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You or me: who gets the higher reward?

Humans and monkeys coordinate conflicting interest to maximize their profits
Macaque and human decided on the same target and received the highest possible reward for this coordination. Photo: Alexander Gail
Ein Mensch (links) und ein Affe (rechts) sitzen einander Gegenüber und berühren denselben Punkt auf einem durchsichtiges Touchdisplay, das sich zwischen den ihnen befindet..
Human and rhesus macaque solving the coordination game on the Dyadic Interaction Platform. Photo: Deutsches Primatenzentrum
Portrait eines Mannes mit dunklen Haaren und Brille.
Dr. Igor Kagan, head of Decision and Awareness Group at the Cognitive Neuroscience Laboratory at the German Primate Center in Göttingen and part of Leibniz Science Campus "Primate Cognition" and sfb1528. Photo: Karin Tilch
Portrait eines Mannes mit kurzen, mittelblonden Haaren.
Sebastian Möller, scientist at the Cognitive Neuroscience Laboratory at the German Primate Center in Göttingen and member of Leibniz Science Campus "Primate Cognition" and sfb1528. Photo: Karin Tilch

Drama or comedy? Couples who want to spend Sunday evenings together in front of the TV but like different movie genres face this question again every weekend. Do they agree on a movie and watch it together? Or does each one watch "their" favorite movie alone? And when they watch TV together, do they take turns picking?
Researchers at the German Primate Center – Leibniz Institute for Primate Research in Göttingen have studied how monkeys and humans coordinate and resolve such inherent conflicts of interest. In humans, this problem is already well studied in the context of game theory. But in contrast to previous approaches, the coordination game has now been extended to include a visibility component: In the game setting developed by Sebastian Möller, Igor Kagan and colleagues from the Cognitive Neuroscience Laboratory and the Cognitive Ethology Laboratory, players were able to observe their counterparts while making decisions. The research showed that both humans and rhesus monkeys follow the actions of their counterpart and include them in their decision. However, they use different strategies in doing so. Humans coordinate in a dynamic process and achieve a "fair" balance over time: "today" you get to choose, next week it's my turn. In contrast, rhesus monkeys coordinate statically, which often means that one of the two players loses out over time. Two rhesus monkeys learned dynamic coordination skills after playing with human partner, but unlike humans, used these skills to compete (eLife).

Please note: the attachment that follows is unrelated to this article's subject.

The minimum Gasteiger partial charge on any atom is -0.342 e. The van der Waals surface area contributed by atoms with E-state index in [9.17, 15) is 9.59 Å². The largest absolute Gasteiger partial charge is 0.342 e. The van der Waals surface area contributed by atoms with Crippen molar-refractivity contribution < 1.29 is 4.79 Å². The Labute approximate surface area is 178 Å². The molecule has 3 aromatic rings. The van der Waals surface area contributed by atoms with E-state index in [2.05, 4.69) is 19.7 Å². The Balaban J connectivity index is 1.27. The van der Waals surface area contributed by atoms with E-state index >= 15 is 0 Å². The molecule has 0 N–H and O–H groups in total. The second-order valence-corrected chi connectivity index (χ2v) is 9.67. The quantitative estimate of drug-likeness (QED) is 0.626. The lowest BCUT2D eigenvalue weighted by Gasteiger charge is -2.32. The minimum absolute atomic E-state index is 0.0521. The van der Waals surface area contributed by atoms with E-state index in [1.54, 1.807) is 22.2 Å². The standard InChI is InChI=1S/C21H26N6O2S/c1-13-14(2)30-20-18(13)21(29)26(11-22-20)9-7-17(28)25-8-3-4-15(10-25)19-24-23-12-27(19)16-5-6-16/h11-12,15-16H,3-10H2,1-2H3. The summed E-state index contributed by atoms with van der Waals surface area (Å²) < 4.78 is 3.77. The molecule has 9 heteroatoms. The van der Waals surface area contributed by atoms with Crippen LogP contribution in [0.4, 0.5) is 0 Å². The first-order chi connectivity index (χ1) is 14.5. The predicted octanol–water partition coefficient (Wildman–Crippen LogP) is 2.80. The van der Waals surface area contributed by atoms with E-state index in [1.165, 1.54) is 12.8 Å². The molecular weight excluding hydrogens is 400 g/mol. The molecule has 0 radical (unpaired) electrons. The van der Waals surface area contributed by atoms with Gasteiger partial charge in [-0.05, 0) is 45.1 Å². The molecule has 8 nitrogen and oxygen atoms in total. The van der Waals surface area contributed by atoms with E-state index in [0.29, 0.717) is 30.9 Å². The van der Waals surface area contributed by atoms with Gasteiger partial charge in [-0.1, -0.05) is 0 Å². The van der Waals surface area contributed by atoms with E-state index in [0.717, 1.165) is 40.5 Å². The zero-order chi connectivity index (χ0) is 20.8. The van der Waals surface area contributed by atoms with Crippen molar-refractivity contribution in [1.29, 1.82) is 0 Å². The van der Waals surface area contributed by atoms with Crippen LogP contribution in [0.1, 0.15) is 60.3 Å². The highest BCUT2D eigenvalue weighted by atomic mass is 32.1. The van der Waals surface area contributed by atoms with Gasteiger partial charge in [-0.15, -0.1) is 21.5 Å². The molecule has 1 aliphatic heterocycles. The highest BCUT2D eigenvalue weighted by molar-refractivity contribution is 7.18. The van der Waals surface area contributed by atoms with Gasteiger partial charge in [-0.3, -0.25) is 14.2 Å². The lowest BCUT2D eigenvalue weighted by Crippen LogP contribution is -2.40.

Most primate species live in complex social groups. To keep the group together, avoid conflict, and achieve individual as well as common goals, group members must coordinate their various interests. Game theory offers proven approaches to analyze rational decision-making behavior in social conflict situations, where an individual's success depends not only on his or her own actions, but also on the actions of others.